Towards a 3D Printing Loom
Multi-nozzle Fabrication of Large-Scale Performance Textiles
Traditional textile weaving, produced by industrial looms, knitting machines, and other long-used industrial machinery have mass produced textiles for clothing and other industries. Where these machines have excelled in terms of speed, the control and precision of their output is limited. 3D printing, on the other hand, offers tremendous amounts of control in the placement and geometry of a variety of materials by turning molten filaments of plastic into highly precise geometries, as seen in the examples of 3D printed fog harvesting materials shown in Figure 1. While a 3D printer offers an increased level of geometric control, it is encumbered by slower speeds: a single nozzle depositing molten material in a serially repeated pattern would take considerable time to complete, especially at a sufficient scale.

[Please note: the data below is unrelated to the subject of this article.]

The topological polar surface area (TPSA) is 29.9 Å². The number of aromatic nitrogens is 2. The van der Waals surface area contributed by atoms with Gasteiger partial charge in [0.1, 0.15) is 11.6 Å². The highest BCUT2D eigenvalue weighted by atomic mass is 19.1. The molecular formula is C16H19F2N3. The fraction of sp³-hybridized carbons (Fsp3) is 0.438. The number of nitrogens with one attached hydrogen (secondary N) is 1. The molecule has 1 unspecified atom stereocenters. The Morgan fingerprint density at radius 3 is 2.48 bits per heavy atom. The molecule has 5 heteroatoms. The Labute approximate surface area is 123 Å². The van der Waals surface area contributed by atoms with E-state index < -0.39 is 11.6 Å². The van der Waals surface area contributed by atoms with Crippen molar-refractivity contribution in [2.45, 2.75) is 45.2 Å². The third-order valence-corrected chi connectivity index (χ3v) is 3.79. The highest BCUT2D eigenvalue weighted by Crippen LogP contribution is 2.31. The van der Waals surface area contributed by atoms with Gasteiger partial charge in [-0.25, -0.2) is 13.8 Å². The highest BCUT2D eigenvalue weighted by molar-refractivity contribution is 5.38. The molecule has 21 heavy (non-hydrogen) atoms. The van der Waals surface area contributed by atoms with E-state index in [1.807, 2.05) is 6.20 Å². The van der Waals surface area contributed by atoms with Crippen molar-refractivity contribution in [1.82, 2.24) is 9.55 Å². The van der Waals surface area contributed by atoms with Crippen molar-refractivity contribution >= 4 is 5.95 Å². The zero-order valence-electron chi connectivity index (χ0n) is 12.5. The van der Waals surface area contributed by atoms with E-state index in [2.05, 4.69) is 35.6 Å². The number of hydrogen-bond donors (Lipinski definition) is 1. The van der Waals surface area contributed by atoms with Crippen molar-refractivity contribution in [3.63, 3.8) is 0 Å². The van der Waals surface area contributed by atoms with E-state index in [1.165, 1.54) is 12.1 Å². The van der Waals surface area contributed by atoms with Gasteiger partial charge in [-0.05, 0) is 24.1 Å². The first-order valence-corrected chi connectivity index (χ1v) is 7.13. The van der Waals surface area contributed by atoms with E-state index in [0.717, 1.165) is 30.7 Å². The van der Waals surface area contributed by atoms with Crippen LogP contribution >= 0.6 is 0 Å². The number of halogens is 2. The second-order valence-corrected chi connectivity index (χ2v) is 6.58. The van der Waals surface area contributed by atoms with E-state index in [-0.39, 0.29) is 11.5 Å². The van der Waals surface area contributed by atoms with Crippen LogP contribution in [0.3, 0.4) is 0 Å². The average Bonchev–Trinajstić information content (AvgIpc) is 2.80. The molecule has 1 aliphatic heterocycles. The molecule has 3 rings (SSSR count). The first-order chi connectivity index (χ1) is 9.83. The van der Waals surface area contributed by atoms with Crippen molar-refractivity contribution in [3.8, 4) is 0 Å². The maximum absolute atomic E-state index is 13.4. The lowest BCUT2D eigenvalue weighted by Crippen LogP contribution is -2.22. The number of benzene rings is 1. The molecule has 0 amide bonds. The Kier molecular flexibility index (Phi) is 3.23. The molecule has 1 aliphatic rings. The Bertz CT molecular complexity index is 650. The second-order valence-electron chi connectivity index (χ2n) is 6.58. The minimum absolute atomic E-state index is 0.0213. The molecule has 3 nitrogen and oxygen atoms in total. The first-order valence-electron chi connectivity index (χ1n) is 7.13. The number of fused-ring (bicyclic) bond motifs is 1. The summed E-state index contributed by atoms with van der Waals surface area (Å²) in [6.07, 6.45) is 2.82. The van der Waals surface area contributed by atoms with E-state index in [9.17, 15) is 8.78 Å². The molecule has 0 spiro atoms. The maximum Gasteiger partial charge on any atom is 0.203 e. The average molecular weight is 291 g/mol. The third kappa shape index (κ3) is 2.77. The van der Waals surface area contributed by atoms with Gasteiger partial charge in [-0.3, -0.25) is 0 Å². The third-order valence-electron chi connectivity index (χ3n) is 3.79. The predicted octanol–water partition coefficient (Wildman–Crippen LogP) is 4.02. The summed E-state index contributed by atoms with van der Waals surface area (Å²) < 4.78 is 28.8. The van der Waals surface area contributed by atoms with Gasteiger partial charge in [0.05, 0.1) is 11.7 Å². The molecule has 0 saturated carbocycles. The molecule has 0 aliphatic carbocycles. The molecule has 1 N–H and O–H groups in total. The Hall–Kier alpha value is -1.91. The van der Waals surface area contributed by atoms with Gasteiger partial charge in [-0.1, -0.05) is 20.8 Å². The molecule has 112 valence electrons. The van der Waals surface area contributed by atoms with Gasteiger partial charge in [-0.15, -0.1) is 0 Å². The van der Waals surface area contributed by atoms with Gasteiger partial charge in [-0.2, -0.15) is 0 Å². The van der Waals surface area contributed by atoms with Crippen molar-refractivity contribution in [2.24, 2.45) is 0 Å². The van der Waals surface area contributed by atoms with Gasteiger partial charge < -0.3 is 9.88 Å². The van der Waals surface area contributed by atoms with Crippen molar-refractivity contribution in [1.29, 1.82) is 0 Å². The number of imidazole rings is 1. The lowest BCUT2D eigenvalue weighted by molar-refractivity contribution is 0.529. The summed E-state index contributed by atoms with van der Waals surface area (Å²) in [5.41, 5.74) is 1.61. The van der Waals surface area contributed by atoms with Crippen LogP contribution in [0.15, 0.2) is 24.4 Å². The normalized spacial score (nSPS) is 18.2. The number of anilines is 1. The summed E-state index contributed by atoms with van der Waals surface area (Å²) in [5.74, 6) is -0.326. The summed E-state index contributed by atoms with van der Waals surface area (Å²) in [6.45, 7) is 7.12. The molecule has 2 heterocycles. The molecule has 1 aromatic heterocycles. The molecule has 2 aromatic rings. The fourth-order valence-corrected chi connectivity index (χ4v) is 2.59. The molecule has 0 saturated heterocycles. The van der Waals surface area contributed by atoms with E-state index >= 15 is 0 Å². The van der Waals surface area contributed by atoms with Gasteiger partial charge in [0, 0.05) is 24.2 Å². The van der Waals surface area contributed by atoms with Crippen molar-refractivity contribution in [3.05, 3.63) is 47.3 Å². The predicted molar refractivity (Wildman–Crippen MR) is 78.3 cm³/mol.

This research proposes creating a new 3D printing device capable of fabricating large-scale textile materials at high throughput by combining the speed of a loom with the precision of a 3D printer (Figure 2). The team, composed of an interdisciplinary group of domain experts, seeks to produce large-scale passive fog harvesting structures and other performance textiles through the design of such a custom machine: “Multi-nozzle 3D printer for large-scale performance textiles.” This machine would be constructed by combining two major components: (i) an industrial robotic arm connected to a computer-driven conveyor and (ii) a multi-nozzle deposition tool capable of printing up to 20 filaments at once. This novel system design would enable the rapid fabrication of larger 3D printed textile structures, as much as 2’ x 13’ long.